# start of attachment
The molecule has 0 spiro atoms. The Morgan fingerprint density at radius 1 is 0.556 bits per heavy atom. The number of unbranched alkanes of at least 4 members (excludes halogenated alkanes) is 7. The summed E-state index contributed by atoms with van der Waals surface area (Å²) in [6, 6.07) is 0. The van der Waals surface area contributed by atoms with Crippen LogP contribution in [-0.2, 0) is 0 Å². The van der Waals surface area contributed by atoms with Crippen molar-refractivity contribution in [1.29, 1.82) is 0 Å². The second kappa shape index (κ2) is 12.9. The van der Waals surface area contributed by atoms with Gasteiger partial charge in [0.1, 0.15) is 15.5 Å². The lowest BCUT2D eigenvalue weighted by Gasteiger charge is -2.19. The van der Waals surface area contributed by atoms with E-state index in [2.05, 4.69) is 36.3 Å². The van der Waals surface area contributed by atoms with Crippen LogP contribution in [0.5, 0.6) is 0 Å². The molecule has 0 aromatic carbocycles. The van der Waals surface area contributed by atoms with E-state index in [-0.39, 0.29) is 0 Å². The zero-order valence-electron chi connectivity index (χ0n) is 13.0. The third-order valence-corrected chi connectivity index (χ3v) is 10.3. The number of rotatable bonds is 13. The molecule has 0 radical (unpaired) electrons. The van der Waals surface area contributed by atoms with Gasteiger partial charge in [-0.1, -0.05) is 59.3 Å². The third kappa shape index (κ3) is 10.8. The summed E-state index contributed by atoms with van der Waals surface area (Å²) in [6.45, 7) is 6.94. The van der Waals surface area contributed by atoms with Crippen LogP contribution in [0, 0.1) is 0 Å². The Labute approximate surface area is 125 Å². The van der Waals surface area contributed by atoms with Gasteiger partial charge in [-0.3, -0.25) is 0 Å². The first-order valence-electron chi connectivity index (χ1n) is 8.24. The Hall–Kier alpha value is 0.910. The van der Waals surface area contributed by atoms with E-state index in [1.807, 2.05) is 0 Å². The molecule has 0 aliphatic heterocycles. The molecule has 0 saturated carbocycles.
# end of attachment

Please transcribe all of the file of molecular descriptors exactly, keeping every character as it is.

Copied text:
The molecule has 0 spiro atoms. The Morgan fingerprint density at radius 1 is 0.556 bits per heavy atom. The number of unbranched alkanes of at least 4 members (excludes halogenated alkanes) is 7. The summed E-state index contributed by atoms with van der Waals surface area (Å²) in [6, 6.07) is 0. The van der Waals surface area contributed by atoms with Crippen LogP contribution in [-0.2, 0) is 0 Å². The van der Waals surface area contributed by atoms with Crippen molar-refractivity contribution in [1.29, 1.82) is 0 Å². The second kappa shape index (κ2) is 12.9. The van der Waals surface area contributed by atoms with Gasteiger partial charge in [0.1, 0.15) is 15.5 Å². The lowest BCUT2D eigenvalue weighted by Gasteiger charge is -2.19. The van der Waals surface area contributed by atoms with E-state index in [2.05, 4.69) is 36.3 Å². The van der Waals surface area contributed by atoms with Crippen LogP contribution in [0.5, 0.6) is 0 Å². The molecule has 0 aromatic carbocycles. The van der Waals surface area contributed by atoms with E-state index in [-0.39, 0.29) is 0 Å². The zero-order valence-electron chi connectivity index (χ0n) is 13.0. The third-order valence-corrected chi connectivity index (χ3v) is 10.3. The number of rotatable bonds is 13. The molecule has 0 radical (unpaired) electrons. The van der Waals surface area contributed by atoms with Gasteiger partial charge in [-0.1, -0.05) is 59.3 Å². The third kappa shape index (κ3) is 10.8. The summed E-state index contributed by atoms with van der Waals surface area (Å²) in [6.45, 7) is 6.94. The van der Waals surface area contributed by atoms with Crippen LogP contribution in [0, 0.1) is 0 Å². The Labute approximate surface area is 125 Å². The van der Waals surface area contributed by atoms with Gasteiger partial charge in [-0.3, -0.25) is 0 Å². The first-order valence-electron chi connectivity index (χ1n) is 8.24. The Hall–Kier alpha value is 0.910. The van der Waals surface area contributed by atoms with E-state index in [1.807, 2.05) is 0 Å². The molecule has 0 aliphatic heterocycles. The molecule has 0 saturated carbocycles.